Think

“We could leave our strategic plan on an airplane and it wouldn’t matter. It’s all about execution.”   CEO of a large U.S. Bank

Since many strategic plans are nothing more than budget-driven, out-of-touch, unused slide decks with the relevance of a Sear’s catalogue, leaving them on a plane isn’t a bad idea. But, any manager that believes “it’s all about execution,” should be kicked off that plane at the comfortable cruising altitude of 32,000 feet. You can have the most technologically advanced aircraft flown by a competent pilot (execution), but if the plane’s flight plan (strategy) has it running into a mountain range, great execution only helps you crash faster.

Has your business changed much in the past year? Compare your strategic plan from the previous year to this year’s plan. How much difference in strategy, resource allocation and insights do you see? Not much. Why? Most likely because there wasn’t any new thinking involved in the creation and evolution of the plan throughout the year.

Great strategy doesn’t come from a company, division, business unit or functional group. Great strategy comes from great thinkers–managers who generate new insights, anticipate customer needs, and execute effectively. When is the last time you devoted 60 minutes to pure thinking about your business?

So how do you go about thinking more effectively and more regularly? There are three steps:

 1. Schedule. You’re busy. I’m busy. We’re all busy doing stuff. Problem is, some of the stuff we’re doing doesn’t make much sense and adds no value. The first step is not putting think time in the calendar. The first step is assessing the areas and amount of time you currently spend. Take the least valuable activities on the list and cut those time investments by 50-100%. Then, the most common excuse I hear, “I don’t have any time to think strategically,” is no longer true. Now, put time in your calendar on a weekly basis for thinking and label it whatever makes sense for you.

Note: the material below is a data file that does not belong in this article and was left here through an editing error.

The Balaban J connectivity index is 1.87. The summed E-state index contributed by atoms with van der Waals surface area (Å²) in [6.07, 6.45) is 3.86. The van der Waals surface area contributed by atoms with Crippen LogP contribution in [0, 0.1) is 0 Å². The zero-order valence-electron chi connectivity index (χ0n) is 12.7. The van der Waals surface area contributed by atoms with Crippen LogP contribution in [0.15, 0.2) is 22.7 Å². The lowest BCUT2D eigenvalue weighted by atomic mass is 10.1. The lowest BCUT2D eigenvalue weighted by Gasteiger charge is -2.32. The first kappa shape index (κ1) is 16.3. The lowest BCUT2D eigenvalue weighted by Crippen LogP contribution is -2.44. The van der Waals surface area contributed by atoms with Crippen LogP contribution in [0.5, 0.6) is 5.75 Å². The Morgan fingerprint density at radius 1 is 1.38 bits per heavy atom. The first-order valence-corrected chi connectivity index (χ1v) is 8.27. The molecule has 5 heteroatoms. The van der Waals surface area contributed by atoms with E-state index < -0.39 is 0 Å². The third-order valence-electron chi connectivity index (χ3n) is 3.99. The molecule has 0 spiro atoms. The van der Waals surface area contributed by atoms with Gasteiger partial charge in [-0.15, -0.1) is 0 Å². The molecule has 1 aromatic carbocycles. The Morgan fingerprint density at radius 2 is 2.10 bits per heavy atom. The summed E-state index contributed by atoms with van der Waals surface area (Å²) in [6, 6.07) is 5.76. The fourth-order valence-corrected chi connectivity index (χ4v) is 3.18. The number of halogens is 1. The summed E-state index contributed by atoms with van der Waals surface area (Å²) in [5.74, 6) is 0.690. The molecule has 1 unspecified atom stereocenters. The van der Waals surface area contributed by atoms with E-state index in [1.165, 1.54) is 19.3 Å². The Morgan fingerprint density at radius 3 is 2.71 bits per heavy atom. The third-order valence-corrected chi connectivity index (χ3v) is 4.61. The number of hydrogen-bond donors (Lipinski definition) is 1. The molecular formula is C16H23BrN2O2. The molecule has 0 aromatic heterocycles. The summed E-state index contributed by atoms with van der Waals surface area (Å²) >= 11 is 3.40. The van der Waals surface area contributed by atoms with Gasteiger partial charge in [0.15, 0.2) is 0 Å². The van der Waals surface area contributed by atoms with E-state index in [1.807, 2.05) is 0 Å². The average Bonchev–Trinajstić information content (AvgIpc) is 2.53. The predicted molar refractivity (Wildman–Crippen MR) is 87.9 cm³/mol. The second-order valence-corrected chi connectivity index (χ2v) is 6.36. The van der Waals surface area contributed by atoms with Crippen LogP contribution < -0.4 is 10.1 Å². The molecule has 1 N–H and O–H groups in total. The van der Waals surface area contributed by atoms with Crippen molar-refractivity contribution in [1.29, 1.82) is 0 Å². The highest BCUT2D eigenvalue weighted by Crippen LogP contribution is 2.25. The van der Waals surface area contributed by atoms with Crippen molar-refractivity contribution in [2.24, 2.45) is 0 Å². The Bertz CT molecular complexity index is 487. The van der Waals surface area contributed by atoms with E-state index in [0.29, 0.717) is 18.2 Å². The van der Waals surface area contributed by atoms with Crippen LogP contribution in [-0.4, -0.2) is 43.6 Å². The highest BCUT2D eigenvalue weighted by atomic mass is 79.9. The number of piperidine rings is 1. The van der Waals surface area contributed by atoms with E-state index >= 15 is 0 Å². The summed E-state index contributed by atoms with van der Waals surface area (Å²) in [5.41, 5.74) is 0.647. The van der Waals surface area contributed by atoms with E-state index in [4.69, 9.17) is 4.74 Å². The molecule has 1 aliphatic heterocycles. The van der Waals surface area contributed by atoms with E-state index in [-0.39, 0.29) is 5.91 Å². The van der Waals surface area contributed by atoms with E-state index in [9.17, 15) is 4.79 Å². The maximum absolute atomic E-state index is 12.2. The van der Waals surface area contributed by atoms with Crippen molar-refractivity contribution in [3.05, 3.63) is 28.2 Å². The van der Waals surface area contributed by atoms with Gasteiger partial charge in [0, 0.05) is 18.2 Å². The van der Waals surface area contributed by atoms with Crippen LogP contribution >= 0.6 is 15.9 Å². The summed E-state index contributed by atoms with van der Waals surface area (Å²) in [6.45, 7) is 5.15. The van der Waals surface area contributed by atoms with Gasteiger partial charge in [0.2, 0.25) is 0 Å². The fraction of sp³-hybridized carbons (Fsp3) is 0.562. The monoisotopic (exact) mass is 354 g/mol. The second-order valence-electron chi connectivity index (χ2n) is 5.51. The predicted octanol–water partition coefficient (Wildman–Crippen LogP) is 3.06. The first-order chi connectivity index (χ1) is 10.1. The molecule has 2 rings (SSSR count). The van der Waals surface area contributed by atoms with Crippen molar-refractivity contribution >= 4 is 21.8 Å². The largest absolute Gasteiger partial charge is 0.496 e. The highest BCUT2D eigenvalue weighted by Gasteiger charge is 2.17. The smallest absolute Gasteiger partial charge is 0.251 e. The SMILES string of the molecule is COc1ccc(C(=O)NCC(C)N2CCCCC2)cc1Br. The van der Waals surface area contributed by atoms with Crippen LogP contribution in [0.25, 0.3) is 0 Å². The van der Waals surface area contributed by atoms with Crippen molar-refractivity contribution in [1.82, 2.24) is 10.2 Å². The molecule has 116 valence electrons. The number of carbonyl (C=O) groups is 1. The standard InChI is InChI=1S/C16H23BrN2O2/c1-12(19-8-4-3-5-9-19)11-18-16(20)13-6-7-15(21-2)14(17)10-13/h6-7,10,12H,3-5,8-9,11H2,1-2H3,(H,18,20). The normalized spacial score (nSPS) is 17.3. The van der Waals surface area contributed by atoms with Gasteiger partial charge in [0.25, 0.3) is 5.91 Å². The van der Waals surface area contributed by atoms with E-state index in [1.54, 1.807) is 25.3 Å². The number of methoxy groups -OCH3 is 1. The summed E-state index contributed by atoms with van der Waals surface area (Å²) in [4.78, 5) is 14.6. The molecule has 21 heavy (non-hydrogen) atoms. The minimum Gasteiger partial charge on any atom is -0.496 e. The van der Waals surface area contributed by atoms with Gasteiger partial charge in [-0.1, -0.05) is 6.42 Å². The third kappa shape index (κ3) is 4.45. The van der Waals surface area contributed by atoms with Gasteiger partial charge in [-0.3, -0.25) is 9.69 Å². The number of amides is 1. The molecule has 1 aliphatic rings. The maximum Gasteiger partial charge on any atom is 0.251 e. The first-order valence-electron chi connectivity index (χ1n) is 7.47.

2. Frame. Think time is not code for fuzzy slippers, white wine and Kenny G music in the background, although now you have a plan for Friday night. Think time is most productive when you have questions and frameworks to stimulate your thinking, whether it be individually or in a group. If you facilitate meetings/teleconferences and you don’t have productive thinking frameworks to guide your session, there’s a good chance people believe you’re wasting their time. And they’re probably right. There are more than 40 strategic thinking tools you can use individually or in a group to stimulate and frame thinking about your business.

3. Record. In research for my past few books, I noticed that one of the common traits of the great contributors throughout history (da Vinci, Einstein, Gates) was the discipline to write down their ideas. Writing down your ideas and then reviewing them over time gives you the advantage of being able to see patterns and trends that others don’t. It’s impossible to connect the dots (insights) if you don’t have any dots to connect.

Chances are somebody in your market is investing time to think about the business. Is it you, or the competition?

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